Installing Linux on your machine for the very first time and running a few commands is fun. There is just something in the lines of accomplishment when you become a Linux user. With all the excitement about joining the Linux community, it’s easy for the security part to slip your mind.
Admittedly, we have all been there. There is a bit of relief knowing Linux is considerably secure than Windows. That said, you still need to consider additional measures to protect your system from malware that has recently moved from the sidelines to the headlines. Talk is cheap. Show me the cod… solution. Here are the best five tips that’ll help you enhance your Linux security.
5 Security Tips for Linux Users
Install a VPN
VPNs are popular tools with various use cases, but we’ll not offend anyone by saying their main application is privacy and security. These handy solutions protect your system by encrypting your traffic and hiding your actual IP address. Today, most top providers have Linux clients to cater to the needs of Linux users. When choosing a VPN for Linux, consider one with OpenVPN protocol as it is the most common on Linux systems.
User passwords can be cracked, therefore having one doesn’t necessarily mean the data on your machine is secure. This calls for an extra measure, and none works better than encryption. It almost certainly guarantees the security of your data in the event you lose your machine.
The majority of the Linux distros give you the encryption option when doing the installation. Note that you can choose to encrypt specific files or the entire hard disk (full disc encryption) depending on the level of security you want.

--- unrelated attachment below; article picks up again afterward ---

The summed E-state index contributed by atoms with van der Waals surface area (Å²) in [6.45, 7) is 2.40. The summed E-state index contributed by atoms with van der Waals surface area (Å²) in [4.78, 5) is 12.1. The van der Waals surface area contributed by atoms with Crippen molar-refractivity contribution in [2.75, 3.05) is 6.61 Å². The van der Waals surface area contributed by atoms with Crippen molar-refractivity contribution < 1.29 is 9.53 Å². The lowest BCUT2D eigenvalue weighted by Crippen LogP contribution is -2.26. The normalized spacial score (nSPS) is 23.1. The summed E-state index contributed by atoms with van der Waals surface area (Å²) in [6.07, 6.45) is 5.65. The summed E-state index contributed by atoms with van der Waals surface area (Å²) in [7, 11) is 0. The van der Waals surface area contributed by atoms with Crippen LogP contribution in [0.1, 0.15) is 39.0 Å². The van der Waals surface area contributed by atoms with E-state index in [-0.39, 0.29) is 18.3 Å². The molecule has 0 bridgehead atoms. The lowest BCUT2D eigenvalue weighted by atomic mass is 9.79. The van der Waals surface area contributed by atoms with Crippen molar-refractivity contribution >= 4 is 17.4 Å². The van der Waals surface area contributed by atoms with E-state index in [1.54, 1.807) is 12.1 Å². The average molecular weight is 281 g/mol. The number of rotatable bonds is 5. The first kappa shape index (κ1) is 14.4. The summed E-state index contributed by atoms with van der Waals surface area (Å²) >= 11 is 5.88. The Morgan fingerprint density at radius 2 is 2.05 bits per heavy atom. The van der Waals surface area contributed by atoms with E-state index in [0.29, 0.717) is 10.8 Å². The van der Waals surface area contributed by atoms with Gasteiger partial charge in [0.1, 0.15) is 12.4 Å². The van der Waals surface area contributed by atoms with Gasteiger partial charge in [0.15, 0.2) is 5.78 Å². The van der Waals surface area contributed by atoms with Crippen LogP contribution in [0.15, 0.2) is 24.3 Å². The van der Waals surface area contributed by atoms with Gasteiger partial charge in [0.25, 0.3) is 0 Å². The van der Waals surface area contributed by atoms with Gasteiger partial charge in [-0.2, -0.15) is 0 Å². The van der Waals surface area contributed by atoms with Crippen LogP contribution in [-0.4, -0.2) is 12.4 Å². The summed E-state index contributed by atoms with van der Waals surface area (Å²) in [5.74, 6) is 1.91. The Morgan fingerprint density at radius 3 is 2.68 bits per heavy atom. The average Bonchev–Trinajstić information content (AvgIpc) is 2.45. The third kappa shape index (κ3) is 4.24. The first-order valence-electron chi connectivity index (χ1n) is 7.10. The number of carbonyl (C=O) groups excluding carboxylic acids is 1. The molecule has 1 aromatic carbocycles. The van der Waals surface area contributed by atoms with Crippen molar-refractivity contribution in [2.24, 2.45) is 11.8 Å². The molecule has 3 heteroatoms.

The operating system is the pillar of your machine as it dictates virtually everything. This is why you need to ensure it is always up to date. There are several advantages of keeping your system updated, including security. Many Linux flavors have the workload significantly cut down, and all you have to do is make a few clicks.
On Ubuntu, for instance, security updates are automatically installed by default unless you have disabled the option. Also, ensure applications, especially those you use regularly, are also brought up to code to avoid weaknesses like zero-day exploits.
Linux OS features a strong firewall (contained in the iptables) that is crucial in managing network traffic and preventing cyberattacks directed at your machine. The firewall is disabled by default in many cases, so make sure you enable it.
When enabled, the firewall sets up a barrier that blocks the entry of malicious software through common access points. If you’re new to the whole experience, take some time to learn about the configurations before enabling the firewall. It will ultimately help you secure your system.
Use an antivirus software
This is a much debated and borderline measure as Linux users have mixed opinions on its effectiveness. The opponents of this measure argue it’s pointless because the malware that is detected on Linux will likely to be for Windows. Some also believe it’s rare for a Linux system to have malware.
Though both are right to some extent, you can’t discount the risk of cybercriminals trying to get access to your system. It is better to be safe than sorry by leaving everything to chance. Have an antivirus software on the side in the event the improbable happens.